PASADENA, Calif. -- Big name stars haven't fared so well this television season. John Goodman's "Normal, Ohio" lasted barely two months on Fox. Same with NBC's "The Michael Richards Show." NBC has yanked "The Weber Show," starring Steven Weber, from the February sweeps schedule. And CBS's "Bette" (8 tonight) languishes in the ratings.
Bette Midler, who plays a version of herself on the sitcom, hasn't helped the "troubled" perception of her show. She complained to David Letterman that she wasn't having fun making "Bette." Then actor Kevin Dunn, who played Midler's husband, Roy, quit.
Monday afternoon, Midler met reporters on her set. Sitting in a director's chair in the kitchen of her sitcom home, Midler said she's happier now.
"I got into a lot of hot water" because of the Letterman appearance, Midler said. "But I'm not sorry I said it. I don't like to lie. I'm obliged to tell the truth, and the work I'd been doing before that pronouncement was really hard work. I was singing, dancing, had costume fittings. The shows in the first half of the season began technical work on Tuesday and lasted until Friday at 2 in the morning. I'd never encountered such a pace."
Midler said the show has scaled back now and dropped some of the more ambitious song and dance sequences to allow for more stories involving other cast members.
"I really like the idea of having success in a medium that's so hard to get your arms around. That makes it a great challenge," Midler said. "I'd like to come back [next season], and I certainly wouldn't go down without fighting."
Midler said she wants to be surrounded by more comic actors, a bigger ensemble.
That would also take some of the burden off Midler.
"The last episode [we filmed] before hiatus featured Joanna Gleason, and I was really happy because it wasn't me shining for a minute," she said. "We'll follow that path and see how we feel."
Gleason, a veteran of many TV sitcoms, agreed with Midler that "Bette" has been unusually difficult work.
"This is the hardest show I've ever done, because it's so huge in scale," Gleason said. "We were pre-shooting on location. It's like making a movie some weeks because the shows were so huge in their scale. They've dialed it back so we have some energy and brain cells when the live audience comes in for tape night on Friday."
In addition to the show's rigorous schedule, Midler had to deal with a disgruntled Dunn.
"Kevin Dunn wanted to be let go," Midler said. "He was very unhappy with the material he was given. He works a lot on features, and I think he just preferred that life. I thought he was a terrific husband, a wonderful actor and I was lucky to get him for the few episodes I had him for. He just wasn't happy."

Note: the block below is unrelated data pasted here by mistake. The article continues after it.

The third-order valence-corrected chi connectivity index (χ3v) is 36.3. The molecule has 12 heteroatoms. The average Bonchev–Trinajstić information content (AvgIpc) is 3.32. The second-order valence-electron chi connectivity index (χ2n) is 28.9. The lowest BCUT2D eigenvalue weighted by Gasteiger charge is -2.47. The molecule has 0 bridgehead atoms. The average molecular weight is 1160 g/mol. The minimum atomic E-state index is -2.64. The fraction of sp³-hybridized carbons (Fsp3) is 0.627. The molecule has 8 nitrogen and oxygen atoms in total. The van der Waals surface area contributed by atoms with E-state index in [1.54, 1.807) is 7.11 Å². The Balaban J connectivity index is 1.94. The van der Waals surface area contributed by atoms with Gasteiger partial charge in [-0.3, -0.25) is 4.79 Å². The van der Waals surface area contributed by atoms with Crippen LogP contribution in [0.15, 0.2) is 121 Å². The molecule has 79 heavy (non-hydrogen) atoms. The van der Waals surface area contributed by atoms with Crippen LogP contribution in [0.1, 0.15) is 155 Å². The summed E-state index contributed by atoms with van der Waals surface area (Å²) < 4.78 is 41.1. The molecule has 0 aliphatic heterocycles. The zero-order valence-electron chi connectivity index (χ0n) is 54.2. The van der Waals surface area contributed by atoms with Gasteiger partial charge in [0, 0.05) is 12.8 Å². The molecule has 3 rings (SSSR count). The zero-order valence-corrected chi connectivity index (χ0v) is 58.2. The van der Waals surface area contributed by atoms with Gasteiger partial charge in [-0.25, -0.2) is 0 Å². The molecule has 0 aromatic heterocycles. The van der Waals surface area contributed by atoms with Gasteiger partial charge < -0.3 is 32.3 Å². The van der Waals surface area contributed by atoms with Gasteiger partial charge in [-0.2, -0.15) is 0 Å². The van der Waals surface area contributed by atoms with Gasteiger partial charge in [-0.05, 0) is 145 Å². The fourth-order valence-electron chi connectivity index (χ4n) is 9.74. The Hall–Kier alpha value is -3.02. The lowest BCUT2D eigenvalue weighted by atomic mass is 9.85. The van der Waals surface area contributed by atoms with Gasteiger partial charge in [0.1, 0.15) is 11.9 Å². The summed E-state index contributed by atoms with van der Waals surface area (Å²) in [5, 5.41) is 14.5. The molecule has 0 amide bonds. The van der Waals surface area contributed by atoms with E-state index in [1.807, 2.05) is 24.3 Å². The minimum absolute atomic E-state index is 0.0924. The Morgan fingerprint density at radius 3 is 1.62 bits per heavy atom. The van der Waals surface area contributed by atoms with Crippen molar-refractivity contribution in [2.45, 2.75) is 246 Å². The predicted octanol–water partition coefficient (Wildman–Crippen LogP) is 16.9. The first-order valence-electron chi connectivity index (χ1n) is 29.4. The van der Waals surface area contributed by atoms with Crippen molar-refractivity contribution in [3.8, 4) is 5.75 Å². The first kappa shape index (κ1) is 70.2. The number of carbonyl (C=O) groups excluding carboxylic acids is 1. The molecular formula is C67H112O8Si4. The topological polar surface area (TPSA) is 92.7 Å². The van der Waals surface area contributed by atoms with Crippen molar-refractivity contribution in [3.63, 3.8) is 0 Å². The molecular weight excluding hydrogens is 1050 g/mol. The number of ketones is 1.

Midler is gun-shy of recasting the role -- in episodes filmed since Dunn left, Roy, isn't seen -- because she doesn't want to get another actor who will be unhappy.
"I'd like to have a husband because I'm a little bit embarrassed that he dumped me so quickly," Midler said. "But I'd like to have a husband I really can write for, someone who will be happy. It would be a shame to hire another actor and then have them run away again because too much of the burden is on me and they don't get anything to do."
Midler acknowledged there are several options for replacing Dunn. She could pull a "Bewitched" and have another actor play the part. She could have her TV character get a divorce after Roy "is caught with his pants down in Aruba." Her favorite option: a different actor plays Roy each week.
"This week as Roy: Fred Willard. This week as Roy: Martin Short. This week as Roy: Chris Rock. ... And then if you like someone, they can come back for a couple episodes. Maybe have a contest for the longest-running Roy," Midler said. "We have started talking about this because in the world of television people really take this seriously, and I say, what are you talking about, it's ether! It's a picture in the air! You can't touch it. It's not votes, it's not chads. It's ether! But you really have to think this stuff through because apparently people care, which I think is hilarious!"
Network executives especially care, and CBS executives seem unlikely to approve the rotating Roy concept.
"I appreciate Bette wanting to have a different husband every week; frankly, I would like a different husband every week," said CBS Entertainment president Nancy Tellem. "But I would like to make the series as realistic as we can and we're currently looking to cast a husband, and I think we're going to end up with only one."
MORE "SURVIVORS": Even before "Survivor: The Australian Outback" premieres after the Super Bowl, CBS has given "Survivor 3" and "Survivor 4" the green light. The third installment of the reality show will premiere this fall with No. 4 to follow.
"Hopefully in the near future we'll be announcing 'Survivor 19' and '20,' " said CBS president Leslie Moonves.